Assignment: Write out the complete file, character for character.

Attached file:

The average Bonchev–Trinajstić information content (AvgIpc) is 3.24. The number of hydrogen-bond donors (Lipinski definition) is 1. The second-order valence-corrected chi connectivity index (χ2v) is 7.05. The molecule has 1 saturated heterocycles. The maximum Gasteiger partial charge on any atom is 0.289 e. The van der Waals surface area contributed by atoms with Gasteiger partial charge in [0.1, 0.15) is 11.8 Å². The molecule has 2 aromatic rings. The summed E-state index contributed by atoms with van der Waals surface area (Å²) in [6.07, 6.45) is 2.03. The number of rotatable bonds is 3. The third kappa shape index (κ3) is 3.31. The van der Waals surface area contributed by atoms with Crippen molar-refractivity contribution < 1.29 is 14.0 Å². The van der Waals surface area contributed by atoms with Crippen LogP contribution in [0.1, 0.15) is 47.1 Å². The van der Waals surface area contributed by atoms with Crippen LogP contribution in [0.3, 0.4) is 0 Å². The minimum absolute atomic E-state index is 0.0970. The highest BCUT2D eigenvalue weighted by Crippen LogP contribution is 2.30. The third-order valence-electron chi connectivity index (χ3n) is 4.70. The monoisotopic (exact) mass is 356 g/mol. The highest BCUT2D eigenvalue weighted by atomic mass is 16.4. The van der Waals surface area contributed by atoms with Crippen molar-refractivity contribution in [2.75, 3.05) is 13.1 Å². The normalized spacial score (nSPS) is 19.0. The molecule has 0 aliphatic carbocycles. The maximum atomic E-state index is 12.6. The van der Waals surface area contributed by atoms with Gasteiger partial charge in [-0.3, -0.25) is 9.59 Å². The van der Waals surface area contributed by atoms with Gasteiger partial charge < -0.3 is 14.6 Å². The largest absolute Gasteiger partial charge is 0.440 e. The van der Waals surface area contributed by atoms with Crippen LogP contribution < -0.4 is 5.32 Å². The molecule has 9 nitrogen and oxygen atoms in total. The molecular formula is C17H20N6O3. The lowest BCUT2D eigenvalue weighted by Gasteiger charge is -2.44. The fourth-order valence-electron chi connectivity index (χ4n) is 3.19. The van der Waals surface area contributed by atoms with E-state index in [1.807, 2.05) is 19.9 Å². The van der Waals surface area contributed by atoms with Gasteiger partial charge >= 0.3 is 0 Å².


The average Bonchev–Trinajstić information content (AvgIpc) is 3.24. The number of hydrogen-bond donors (Lipinski definition) is 1. The second-order valence-corrected chi connectivity index (χ2v) is 7.05. The molecule has 1 saturated heterocycles. The maximum Gasteiger partial charge on any atom is 0.289 e. The van der Waals surface area contributed by atoms with Gasteiger partial charge in [0.1, 0.15) is 11.8 Å². The molecule has 2 aromatic rings. The summed E-state index contributed by atoms with van der Waals surface area (Å²) in [6.07, 6.45) is 2.03. The number of rotatable bonds is 3. The third kappa shape index (κ3) is 3.31. The van der Waals surface area contributed by atoms with Crippen molar-refractivity contribution < 1.29 is 14.0 Å². The van der Waals surface area contributed by atoms with Crippen LogP contribution in [0.1, 0.15) is 47.1 Å². The van der Waals surface area contributed by atoms with Crippen LogP contribution in [0.3, 0.4) is 0 Å². The minimum absolute atomic E-state index is 0.0970. The highest BCUT2D eigenvalue weighted by Crippen LogP contribution is 2.30. The third-order valence-electron chi connectivity index (χ3n) is 4.70. The monoisotopic (exact) mass is 356 g/mol. The highest BCUT2D eigenvalue weighted by atomic mass is 16.4. The van der Waals surface area contributed by atoms with Crippen molar-refractivity contribution in [2.75, 3.05) is 13.1 Å². The normalized spacial score (nSPS) is 19.0. The molecule has 0 aliphatic carbocycles. The maximum atomic E-state index is 12.6. The van der Waals surface area contributed by atoms with Gasteiger partial charge in [-0.3, -0.25) is 9.59 Å². The van der Waals surface area contributed by atoms with Gasteiger partial charge < -0.3 is 14.6 Å². The largest absolute Gasteiger partial charge is 0.440 e. The van der Waals surface area contributed by atoms with Crippen LogP contribution < -0.4 is 5.32 Å². The molecule has 9 nitrogen and oxygen atoms in total. The molecular formula is C17H20N6O3. The lowest BCUT2D eigenvalue weighted by Gasteiger charge is -2.44. The fourth-order valence-electron chi connectivity index (χ4n) is 3.19. The van der Waals surface area contributed by atoms with E-state index in [1.807, 2.05) is 19.9 Å². The van der Waals surface area contributed by atoms with Gasteiger partial charge >= 0.3 is 0 Å².